Oh man, you are asking a very difficult question. What you are asking is, "how do I reverse engineer" this hardware/code. Not an easy project. By your past posts, you do not have the experience to do this. But, what are you willing to do and how much time do you have ? This will take LOTs of time. Its a full time job. I reverse engineered a product recently, took 3 months. I have the source code ( C code for an 8051 Keil compiler) The engineer who wrote this code deleted all the comments. I created a specification of the code that tried to map the code. Have you ever written a specification that someone else had to read ?? Documentation is a lost art. ISO has tried to force companies to do it, but engineers are not taught how to do it. Engineers love to play with the toys, not write docs. Good Luck donald
robb wrote:

> I have a (8051) micro-controller that i would like to trace it's > runtime program to understand how the program works for purpose > of potentialy modifying code. (The only info of program is the > program binary copied off ROM ) > > The micro-controller consists of (usuall stuff): > --------------------------------------- > >>Siemens 8031, ROM, SRAM >>servo motors (+ driver ICs) >>simple user 16 char (14 seg) interactive display >>grid of buttons (24) > > > Any ideas on how to do this? how possible ?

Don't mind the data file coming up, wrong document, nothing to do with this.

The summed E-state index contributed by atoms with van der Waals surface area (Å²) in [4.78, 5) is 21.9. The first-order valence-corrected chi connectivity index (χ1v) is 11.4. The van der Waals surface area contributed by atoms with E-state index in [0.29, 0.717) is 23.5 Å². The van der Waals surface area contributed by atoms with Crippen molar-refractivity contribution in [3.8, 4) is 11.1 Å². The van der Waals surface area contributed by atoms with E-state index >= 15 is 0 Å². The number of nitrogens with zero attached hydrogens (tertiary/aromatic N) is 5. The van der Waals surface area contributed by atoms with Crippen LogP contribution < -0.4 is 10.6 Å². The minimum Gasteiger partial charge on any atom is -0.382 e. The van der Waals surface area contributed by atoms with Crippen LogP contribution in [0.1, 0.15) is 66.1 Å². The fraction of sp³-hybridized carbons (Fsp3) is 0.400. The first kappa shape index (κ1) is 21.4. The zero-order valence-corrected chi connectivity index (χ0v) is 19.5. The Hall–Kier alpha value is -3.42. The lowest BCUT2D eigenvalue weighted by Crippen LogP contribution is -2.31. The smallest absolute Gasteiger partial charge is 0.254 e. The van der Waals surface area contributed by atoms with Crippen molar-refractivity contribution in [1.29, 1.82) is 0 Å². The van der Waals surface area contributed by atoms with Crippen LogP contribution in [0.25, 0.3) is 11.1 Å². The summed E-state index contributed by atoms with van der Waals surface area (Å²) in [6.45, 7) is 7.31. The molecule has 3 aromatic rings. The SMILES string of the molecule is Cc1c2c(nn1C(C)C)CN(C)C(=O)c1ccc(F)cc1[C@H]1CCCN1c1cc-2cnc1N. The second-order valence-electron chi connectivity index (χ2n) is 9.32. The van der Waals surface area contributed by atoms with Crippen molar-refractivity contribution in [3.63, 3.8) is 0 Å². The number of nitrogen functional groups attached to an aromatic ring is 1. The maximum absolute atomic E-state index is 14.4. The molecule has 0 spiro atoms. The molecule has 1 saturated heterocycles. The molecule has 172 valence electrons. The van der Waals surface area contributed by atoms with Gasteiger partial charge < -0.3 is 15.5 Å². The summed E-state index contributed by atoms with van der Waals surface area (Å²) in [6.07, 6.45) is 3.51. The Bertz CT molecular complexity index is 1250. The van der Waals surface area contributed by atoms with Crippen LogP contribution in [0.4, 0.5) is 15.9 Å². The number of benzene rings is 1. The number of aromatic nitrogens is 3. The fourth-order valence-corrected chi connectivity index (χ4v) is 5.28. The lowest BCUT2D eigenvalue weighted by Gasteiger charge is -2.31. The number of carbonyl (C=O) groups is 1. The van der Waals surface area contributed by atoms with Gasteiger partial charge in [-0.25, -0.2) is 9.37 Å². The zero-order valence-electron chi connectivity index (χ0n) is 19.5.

The *ONLY* practical ways of tracing the *actual* program execution on the *actual* hardware are either with a high end logic analyser preferably with support for displaying 8051 instructions or with an in-circuit emulator. Google 8051 ICE or 8051 JTAG for lots of links to commercial products. CAUTION a board with servomotors *may* need a real time emulator to do usefull debugging and that wil be $$expensive$$. You are wasting your time if you haven't mapped out the IO decoding and haven't allready got a printout of the dissasembly of the rom marked up with your best guess as to which routine does what, data areas etc. If you cant sight read a dissasembaly of the program and understand it you are SOL untill you've put in some hard time with your 8051 development board. Expect to kill one tree for every program you reverse engineer (piles of paper!!) ;-)